photo of Bob Taylor with arms crossed

Ask Bob

Scroll Down

Telegraphing explained, angled back bracing, wood-drying techniques, and relative vs. absolute humidity.

I have a 2019 814ce with a cedar top that I purchased from Wildwood Guitars in August of 2019. It’s been lovingly played nearly every day since, and otherwise stored in its hardshell case with an Oasis humidifier. I also have a small digital hygrometer in the case and check it each time I get my guitar out to play. It’s always between 40 and 45 percent RH. Lately I have begun to notice “witness lines” of the [V-Class] bracing pattern in the top. I can clearly see the “V” radiating down from the bridge to the tail of the guitar, and I can also see witness lines of those same braces between the bridge and the soundhole. Is this normal? I love my guitar, and I just want to be sure I am doing everything I can so it has a long and wonderful life. Read Answer

Are there any urban tonewoods other than ash on the horizon for Taylor? Read Answer

Bob, much has been written about Taylor’s innovations in guitar design and production, but I’m curious whether your team also has pursued advances in your methods of drying and conditioning your wood. Are there particular challenges you face now that you didn’t have to contend with in the past? Read Answer

What is the drying time for different tonewoods before they can start to be machined for tops and sides? Do some woods process sooner than others, and how is tone affected? Read Answer

Can you explain the theory behind your angled back bracing? Read Answer

Is the ebony wood [processed] in Cameroon by Crelicam exclusively Gabon ebony? Are royal ebony and Macassar ebony different species than Gabon? Are there other species of ebony besides those three that are commonly used for parts of guitars?

At a Road Show before the quarantine (at Music 6000 in Olympia, Washington), I was able to play an E14ce [featuring ebony back and sides]. I love the sound of that guitar — I felt that it presented a strong and solid fundamental. There was some gradual overtone bloom (which I do appreciate), but I found the way that the full chords initially hit me very satisfying. Is it reasonable to assume that the beautiful back and sides of that guitar came from the Crelicam mill? Are the folks in Cameroon selecting which logs become fretboards and bridges and which ones might be good choices for backs and sides? Or are those decisions made in smaller chunks than the whole log? Read Answer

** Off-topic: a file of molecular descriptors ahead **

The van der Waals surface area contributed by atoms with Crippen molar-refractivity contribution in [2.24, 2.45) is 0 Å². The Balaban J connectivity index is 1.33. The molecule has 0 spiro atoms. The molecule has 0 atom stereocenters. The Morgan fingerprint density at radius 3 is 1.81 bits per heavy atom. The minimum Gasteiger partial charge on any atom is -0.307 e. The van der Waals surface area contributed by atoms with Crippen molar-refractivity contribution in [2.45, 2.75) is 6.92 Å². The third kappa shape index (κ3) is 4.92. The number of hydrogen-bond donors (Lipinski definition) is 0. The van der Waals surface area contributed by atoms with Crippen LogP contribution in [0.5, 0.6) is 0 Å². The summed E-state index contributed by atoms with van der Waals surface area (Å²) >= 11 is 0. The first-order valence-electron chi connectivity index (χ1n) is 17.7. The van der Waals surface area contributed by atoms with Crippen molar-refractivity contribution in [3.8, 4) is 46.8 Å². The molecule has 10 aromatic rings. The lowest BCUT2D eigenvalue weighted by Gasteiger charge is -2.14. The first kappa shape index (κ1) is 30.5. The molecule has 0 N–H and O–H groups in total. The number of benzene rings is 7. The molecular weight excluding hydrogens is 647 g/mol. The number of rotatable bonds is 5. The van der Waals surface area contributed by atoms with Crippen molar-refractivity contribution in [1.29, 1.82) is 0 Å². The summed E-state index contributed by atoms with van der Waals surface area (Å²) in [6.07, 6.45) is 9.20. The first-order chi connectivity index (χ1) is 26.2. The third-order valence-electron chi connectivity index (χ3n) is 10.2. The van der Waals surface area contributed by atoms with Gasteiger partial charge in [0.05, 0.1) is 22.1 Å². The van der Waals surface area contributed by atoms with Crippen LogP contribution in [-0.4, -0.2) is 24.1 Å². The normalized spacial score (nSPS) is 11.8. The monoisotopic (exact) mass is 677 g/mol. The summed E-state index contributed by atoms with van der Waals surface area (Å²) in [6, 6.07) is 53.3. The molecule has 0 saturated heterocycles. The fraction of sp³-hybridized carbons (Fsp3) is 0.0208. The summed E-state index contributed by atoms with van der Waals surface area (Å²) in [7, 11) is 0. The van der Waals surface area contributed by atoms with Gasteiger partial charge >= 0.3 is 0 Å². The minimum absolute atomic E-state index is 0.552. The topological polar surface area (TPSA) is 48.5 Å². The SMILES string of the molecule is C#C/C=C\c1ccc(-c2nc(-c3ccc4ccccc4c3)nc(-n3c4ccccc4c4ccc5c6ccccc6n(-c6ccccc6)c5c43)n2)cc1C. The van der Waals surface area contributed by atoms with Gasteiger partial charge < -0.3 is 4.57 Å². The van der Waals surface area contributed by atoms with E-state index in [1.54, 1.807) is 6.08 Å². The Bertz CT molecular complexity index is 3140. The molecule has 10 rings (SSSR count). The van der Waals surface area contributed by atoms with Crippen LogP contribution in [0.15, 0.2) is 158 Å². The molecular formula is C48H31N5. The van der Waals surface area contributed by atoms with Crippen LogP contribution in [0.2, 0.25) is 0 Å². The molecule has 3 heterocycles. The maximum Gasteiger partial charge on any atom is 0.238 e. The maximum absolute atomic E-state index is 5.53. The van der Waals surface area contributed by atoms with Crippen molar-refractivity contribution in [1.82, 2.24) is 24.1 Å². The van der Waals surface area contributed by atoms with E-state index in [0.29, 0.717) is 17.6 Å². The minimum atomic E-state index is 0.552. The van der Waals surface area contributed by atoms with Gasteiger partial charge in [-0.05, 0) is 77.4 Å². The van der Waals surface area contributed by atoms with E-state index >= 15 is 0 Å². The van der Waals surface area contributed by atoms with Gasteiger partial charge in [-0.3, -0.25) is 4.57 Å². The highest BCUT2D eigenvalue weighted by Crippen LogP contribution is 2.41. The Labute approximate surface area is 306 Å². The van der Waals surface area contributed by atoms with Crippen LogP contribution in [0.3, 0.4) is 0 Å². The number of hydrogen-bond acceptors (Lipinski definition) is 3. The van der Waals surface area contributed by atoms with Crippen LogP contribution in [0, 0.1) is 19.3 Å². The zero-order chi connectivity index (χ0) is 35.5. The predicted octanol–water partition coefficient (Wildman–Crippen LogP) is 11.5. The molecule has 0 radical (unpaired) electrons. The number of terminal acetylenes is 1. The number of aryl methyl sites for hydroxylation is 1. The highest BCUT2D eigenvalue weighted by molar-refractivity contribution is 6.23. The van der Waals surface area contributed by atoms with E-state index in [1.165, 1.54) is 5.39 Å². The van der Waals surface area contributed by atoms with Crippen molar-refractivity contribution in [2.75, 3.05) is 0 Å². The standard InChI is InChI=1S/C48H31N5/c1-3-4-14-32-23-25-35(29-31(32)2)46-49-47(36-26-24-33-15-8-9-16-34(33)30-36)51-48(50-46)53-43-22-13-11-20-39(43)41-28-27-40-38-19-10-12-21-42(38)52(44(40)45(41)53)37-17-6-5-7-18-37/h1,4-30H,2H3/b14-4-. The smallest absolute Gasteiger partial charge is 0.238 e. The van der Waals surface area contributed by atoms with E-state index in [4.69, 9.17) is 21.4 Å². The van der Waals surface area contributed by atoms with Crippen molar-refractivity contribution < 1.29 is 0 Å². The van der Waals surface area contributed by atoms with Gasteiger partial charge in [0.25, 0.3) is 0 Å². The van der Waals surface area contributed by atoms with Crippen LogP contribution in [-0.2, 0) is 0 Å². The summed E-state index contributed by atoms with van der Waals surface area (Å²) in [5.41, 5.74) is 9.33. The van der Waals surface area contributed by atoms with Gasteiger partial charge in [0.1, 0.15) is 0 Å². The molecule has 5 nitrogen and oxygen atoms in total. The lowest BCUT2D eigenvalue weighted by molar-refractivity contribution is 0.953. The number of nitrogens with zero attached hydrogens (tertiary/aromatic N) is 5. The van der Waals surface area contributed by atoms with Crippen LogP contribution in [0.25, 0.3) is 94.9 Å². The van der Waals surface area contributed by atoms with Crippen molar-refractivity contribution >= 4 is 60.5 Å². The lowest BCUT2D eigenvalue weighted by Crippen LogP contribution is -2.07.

I am the proud owner of a 514ce made in 2018. I am still amazed at the sweet sounds I get from my guitar’s cedar top. I can hear nice ringing tones from the B & E strings when I fingerpick. I wanted to find out more about the selection process for cedar tops. I have played spruce-top guitars for a long time, and I know that wood is ubiquitous in acoustic guitar building. How do you know which cedar logs will work for the tops you put on the 514? Read Answer

I know that humidity is a concern for guitars, and the recommendations are usually given in relative humidity terms. Isn’t specific humidity most important? I live in the Pacific Northwest, and while our relative humidity is high, the temperatures are cool, so our specific humidity is low. A tropical climate might have a relative humidity in the recommended range, yet have a high specific humidity. Which is better? Read Answer

As an amateur builder, I have made about a dozen guitars. Without the money to invest in top-quality specialized tools, I’ve always resorted to trying to figure out how to make certain cuts or make bends in different ways, or use different materials and techniques…some obviously more successful than others. My questions have to do with why other stringed instruments like violins and cellos have a sound post but guitars do not. And why not also make the back out of the soundboard material? Wouldn’t more movement produce more sound? Read Answer

As an owner of two Taylors — a 2004 W12ce and a 1984 712 (Lemon Grove) — and always looking to add to the collection, I pause because of the use of ivoroid, Italian acrylic and tortoise (fancy names for plastic) for binding and inlays and basic plastic pickguards. I am curious why Taylor would “gild the lily” with plastic, especially when Taylor does everything else so flawlessly and because many other makers (at comparable price points) are binding with flame maple or ebony or a variety of woods. And fret inlays, etc., are abalone, mother-of-pearl or wood.

As for pickguards, as a fingerpicker, for me, the pickguard adds nothing to the instrument. Can they be removed, or, better yet, can Taylor send them with the instrument and let the end user install or not? I see you use some wood pickguards, and they appeal much more than plastic. But all this plastic limits my Taylor options.

With an instrument as smartly designed and produced as yours, why “pollute” all that wood and steel with plastic? Read Answer